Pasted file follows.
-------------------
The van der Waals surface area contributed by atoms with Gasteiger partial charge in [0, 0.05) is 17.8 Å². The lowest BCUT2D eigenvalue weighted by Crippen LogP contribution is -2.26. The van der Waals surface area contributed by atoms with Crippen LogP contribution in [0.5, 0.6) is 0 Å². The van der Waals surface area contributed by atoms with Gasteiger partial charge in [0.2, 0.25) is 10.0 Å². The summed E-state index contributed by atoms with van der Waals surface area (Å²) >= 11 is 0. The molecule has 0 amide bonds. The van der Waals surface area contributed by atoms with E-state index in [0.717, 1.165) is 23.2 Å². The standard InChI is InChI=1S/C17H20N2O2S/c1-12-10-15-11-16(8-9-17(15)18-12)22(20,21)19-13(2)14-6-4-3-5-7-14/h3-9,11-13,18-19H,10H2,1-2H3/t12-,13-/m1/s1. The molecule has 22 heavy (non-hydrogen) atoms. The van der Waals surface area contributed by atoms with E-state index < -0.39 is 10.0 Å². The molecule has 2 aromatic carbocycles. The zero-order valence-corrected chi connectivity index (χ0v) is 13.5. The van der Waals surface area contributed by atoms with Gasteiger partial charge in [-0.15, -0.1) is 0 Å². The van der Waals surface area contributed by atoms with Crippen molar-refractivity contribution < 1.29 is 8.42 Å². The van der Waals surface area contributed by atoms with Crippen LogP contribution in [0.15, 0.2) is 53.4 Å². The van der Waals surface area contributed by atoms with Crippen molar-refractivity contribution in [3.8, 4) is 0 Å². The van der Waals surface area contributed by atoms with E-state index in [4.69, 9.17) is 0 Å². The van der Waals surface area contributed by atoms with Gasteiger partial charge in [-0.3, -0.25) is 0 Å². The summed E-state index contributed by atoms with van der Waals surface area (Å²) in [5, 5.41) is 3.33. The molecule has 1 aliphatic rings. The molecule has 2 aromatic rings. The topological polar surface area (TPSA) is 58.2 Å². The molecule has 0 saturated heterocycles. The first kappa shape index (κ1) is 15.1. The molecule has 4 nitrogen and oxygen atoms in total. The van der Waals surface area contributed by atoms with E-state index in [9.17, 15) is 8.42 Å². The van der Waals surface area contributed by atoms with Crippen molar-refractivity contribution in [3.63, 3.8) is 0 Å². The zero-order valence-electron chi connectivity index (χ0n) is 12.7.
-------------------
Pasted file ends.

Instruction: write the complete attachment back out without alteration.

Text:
The van der Waals surface area contributed by atoms with Gasteiger partial charge in [0, 0.05) is 17.8 Å². The lowest BCUT2D eigenvalue weighted by Crippen LogP contribution is -2.26. The van der Waals surface area contributed by atoms with Crippen LogP contribution in [0.5, 0.6) is 0 Å². The van der Waals surface area contributed by atoms with Gasteiger partial charge in [0.2, 0.25) is 10.0 Å². The summed E-state index contributed by atoms with van der Waals surface area (Å²) >= 11 is 0. The molecule has 0 amide bonds. The van der Waals surface area contributed by atoms with E-state index in [0.717, 1.165) is 23.2 Å². The standard InChI is InChI=1S/C17H20N2O2S/c1-12-10-15-11-16(8-9-17(15)18-12)22(20,21)19-13(2)14-6-4-3-5-7-14/h3-9,11-13,18-19H,10H2,1-2H3/t12-,13-/m1/s1. The molecule has 22 heavy (non-hydrogen) atoms. The van der Waals surface area contributed by atoms with E-state index < -0.39 is 10.0 Å². The molecule has 2 aromatic carbocycles. The zero-order valence-corrected chi connectivity index (χ0v) is 13.5. The van der Waals surface area contributed by atoms with Gasteiger partial charge in [-0.15, -0.1) is 0 Å². The van der Waals surface area contributed by atoms with Crippen molar-refractivity contribution < 1.29 is 8.42 Å². The van der Waals surface area contributed by atoms with Crippen LogP contribution in [0.15, 0.2) is 53.4 Å². The van der Waals surface area contributed by atoms with Crippen molar-refractivity contribution in [3.8, 4) is 0 Å². The van der Waals surface area contributed by atoms with E-state index in [4.69, 9.17) is 0 Å². The van der Waals surface area contributed by atoms with Gasteiger partial charge in [-0.3, -0.25) is 0 Å². The summed E-state index contributed by atoms with van der Waals surface area (Å²) in [5, 5.41) is 3.33. The molecule has 1 aliphatic rings. The molecule has 2 aromatic rings. The topological polar surface area (TPSA) is 58.2 Å². The molecule has 0 saturated heterocycles. The first kappa shape index (κ1) is 15.1. The molecule has 4 nitrogen and oxygen atoms in total. The van der Waals surface area contributed by atoms with E-state index in [9.17, 15) is 8.42 Å². The van der Waals surface area contributed by atoms with Crippen molar-refractivity contribution in [3.63, 3.8) is 0 Å². The zero-order valence-electron chi connectivity index (χ0n) is 12.7.